Jump to Main Content
Biological nitrogen fixation by two Acacia species and associated root-nodule bacteria in a suburban Australian forest subjected to prescribed burning
- Reverchon, Frédérique, Abdullah, Kadum M., Bai, Shahla Hosseini, Villafán, Emanuel, Blumfield, Timothy J., Patel, Bharat, Xu, Zhihong
- Journal of soils and sediments 2020 v.20 no.1 pp. 122-132
- Acacia, Bradyrhizobium, Firmicutes, Rhizobium, carbon, ecosystems, endophytes, forest management, legumes, nitrogen, nitrogen content, nitrogen fixation, prescribed burning, ribosomal DNA, root nodules, sequence analysis, stable isotopes, summer, tropical forests, understory, winter, Queensland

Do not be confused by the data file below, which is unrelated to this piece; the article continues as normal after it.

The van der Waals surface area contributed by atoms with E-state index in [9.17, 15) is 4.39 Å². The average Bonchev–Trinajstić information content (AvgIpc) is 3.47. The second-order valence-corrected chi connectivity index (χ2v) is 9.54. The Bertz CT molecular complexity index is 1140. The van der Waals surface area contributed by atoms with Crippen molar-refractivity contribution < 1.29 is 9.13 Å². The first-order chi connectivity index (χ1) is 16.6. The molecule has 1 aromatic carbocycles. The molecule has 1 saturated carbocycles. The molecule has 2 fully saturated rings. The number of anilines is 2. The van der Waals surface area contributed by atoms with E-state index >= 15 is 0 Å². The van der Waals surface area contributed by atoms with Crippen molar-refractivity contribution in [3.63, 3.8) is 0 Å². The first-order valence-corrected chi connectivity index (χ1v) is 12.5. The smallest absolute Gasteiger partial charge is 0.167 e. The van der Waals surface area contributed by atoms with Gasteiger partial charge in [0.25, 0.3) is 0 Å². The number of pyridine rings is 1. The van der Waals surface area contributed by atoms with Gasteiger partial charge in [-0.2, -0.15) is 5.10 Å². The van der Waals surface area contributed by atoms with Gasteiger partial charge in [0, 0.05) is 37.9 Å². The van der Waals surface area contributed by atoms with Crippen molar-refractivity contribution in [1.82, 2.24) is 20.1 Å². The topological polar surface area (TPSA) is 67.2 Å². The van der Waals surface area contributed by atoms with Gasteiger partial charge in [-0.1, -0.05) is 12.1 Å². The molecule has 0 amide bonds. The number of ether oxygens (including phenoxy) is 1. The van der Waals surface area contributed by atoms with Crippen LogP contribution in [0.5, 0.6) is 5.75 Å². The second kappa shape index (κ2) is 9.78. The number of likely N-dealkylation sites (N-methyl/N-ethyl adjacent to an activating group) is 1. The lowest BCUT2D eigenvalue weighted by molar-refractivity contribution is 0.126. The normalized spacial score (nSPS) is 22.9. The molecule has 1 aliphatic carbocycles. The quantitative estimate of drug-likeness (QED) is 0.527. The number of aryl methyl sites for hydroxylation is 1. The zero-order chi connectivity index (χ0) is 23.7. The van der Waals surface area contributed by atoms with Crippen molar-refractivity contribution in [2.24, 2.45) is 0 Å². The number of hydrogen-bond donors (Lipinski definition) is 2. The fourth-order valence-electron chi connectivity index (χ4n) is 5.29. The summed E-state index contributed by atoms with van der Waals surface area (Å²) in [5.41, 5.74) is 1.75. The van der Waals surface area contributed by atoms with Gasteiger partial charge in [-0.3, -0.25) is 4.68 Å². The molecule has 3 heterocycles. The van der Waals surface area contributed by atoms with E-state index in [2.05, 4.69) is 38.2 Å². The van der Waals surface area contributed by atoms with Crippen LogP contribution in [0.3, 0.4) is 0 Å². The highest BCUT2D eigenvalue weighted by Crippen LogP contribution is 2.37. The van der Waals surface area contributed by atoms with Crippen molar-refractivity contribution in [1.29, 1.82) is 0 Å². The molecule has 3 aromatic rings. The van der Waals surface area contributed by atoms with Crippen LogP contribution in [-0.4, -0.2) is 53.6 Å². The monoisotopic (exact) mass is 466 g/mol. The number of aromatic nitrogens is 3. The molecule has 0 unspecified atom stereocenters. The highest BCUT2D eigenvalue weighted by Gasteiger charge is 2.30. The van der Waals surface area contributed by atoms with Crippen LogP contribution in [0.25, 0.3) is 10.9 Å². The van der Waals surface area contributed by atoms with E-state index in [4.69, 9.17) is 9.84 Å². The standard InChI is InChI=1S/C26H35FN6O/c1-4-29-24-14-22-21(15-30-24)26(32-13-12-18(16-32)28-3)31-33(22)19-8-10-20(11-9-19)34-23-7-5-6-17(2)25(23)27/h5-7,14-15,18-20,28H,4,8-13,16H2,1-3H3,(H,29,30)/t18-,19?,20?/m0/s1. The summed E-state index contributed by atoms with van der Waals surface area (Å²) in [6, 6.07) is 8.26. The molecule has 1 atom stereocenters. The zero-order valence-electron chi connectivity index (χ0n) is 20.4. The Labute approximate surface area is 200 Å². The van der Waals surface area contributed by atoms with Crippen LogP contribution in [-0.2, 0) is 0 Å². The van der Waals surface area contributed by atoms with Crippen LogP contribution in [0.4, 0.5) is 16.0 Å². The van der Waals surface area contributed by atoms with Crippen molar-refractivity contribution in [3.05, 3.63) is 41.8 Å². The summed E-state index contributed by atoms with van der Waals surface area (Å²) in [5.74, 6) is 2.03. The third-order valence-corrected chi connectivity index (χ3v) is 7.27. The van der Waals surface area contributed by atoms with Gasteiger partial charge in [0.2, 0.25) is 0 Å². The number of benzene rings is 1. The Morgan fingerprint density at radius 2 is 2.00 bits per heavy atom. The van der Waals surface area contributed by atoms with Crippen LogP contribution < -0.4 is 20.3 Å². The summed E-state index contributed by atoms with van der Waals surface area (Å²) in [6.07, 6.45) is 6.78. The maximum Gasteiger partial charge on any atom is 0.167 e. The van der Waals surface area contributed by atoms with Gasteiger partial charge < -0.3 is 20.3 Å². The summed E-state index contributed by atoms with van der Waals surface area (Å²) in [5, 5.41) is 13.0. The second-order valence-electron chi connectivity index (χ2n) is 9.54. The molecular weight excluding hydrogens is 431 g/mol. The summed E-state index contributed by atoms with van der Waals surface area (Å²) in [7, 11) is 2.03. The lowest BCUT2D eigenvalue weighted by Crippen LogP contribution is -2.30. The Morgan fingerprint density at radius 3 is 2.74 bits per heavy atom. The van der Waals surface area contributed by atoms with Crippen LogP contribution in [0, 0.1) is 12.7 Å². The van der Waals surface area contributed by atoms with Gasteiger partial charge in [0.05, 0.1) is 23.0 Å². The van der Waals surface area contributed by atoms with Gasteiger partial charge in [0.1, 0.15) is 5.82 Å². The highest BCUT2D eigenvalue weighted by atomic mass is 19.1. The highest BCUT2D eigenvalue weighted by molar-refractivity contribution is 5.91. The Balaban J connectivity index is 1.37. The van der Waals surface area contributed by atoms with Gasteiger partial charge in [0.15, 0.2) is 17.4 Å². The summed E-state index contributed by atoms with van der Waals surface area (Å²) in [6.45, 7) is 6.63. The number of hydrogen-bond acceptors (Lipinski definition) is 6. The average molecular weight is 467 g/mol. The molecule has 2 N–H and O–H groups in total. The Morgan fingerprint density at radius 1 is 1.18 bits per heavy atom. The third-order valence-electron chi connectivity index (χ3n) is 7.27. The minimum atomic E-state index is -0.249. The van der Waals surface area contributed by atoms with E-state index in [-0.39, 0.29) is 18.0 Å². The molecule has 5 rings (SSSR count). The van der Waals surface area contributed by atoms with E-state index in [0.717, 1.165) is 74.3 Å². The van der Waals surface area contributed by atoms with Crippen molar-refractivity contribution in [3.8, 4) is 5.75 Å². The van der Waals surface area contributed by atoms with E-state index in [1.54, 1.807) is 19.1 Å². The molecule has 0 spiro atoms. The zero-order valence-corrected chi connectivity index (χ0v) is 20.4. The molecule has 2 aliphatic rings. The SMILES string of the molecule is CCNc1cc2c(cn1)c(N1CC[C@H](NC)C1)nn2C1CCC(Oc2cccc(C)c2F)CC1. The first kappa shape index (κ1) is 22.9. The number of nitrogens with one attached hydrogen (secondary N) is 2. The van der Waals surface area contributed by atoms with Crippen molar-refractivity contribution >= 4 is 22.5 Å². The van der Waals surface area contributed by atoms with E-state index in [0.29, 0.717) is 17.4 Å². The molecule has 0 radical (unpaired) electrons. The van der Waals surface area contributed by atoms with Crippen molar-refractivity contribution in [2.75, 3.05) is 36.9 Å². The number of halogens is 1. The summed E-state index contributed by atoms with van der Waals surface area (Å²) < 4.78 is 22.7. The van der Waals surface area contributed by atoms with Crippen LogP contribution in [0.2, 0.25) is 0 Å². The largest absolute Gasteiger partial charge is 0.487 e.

- PURPOSE: Prescribed burning is a forest management practice which can lead to nitrogen (N)-limited conditions. This study aimed to explore whether biological N₂ fixation (BNF) remained the main source of N acquisition for two understorey Acacia species in a Eucalyptus-dominated suburban forest of subtropical Australia, 3 to 6 years after prescribed burning. Root-nodule bacteria associated with these acacias were also characterised to unravel the differences in rhizobial communities between sites and species. MATERIAL AND METHODS: Two sites, burned 3 and 6 years before sample collection, were selected within a dry subtropical forest of south-east Queensland, Australia. Leaves were collected from individuals of Acacia disparrima and A. leiocalyx at each site to determine leaf total carbon (C) and N content, C and N isotope composition (δ¹³C and δ¹⁵N) and the percentage of N derived from atmospheric N₂. Nodules were harvested from both acacia species at each site to isolate root nodule bacteria. Bacterial isolates were processed for 16S rDNA gene sequencing. RESULTS AND DISCUSSION: Generally, no differences were found in plant physiological variables between the two acacia species. Six years after the fire, both species still depended upon BNF for their N supply, with a higher dependence in winter than in summer. Fire, although of low intensity, was likely to have created a N-limited environment which induced the reliance of legumes on BNF. Root nodule bacteria were dominated by non-rhizobial endophytes, mainly from the Firmicutes phylum. No difference in nodule bacterial diversity was found between sites. The relative abundance of rhizobial genera varied amongst plant species and sites, with a shift in dominance from Bradyrhizobium to Rhizobium species between sites 1 and 2. CONCLUSIONS: Our results show that even 6 years after burning, ecosystem remained under N stress and BNF was still the main mechanism for N acquisition by the understorey legumes.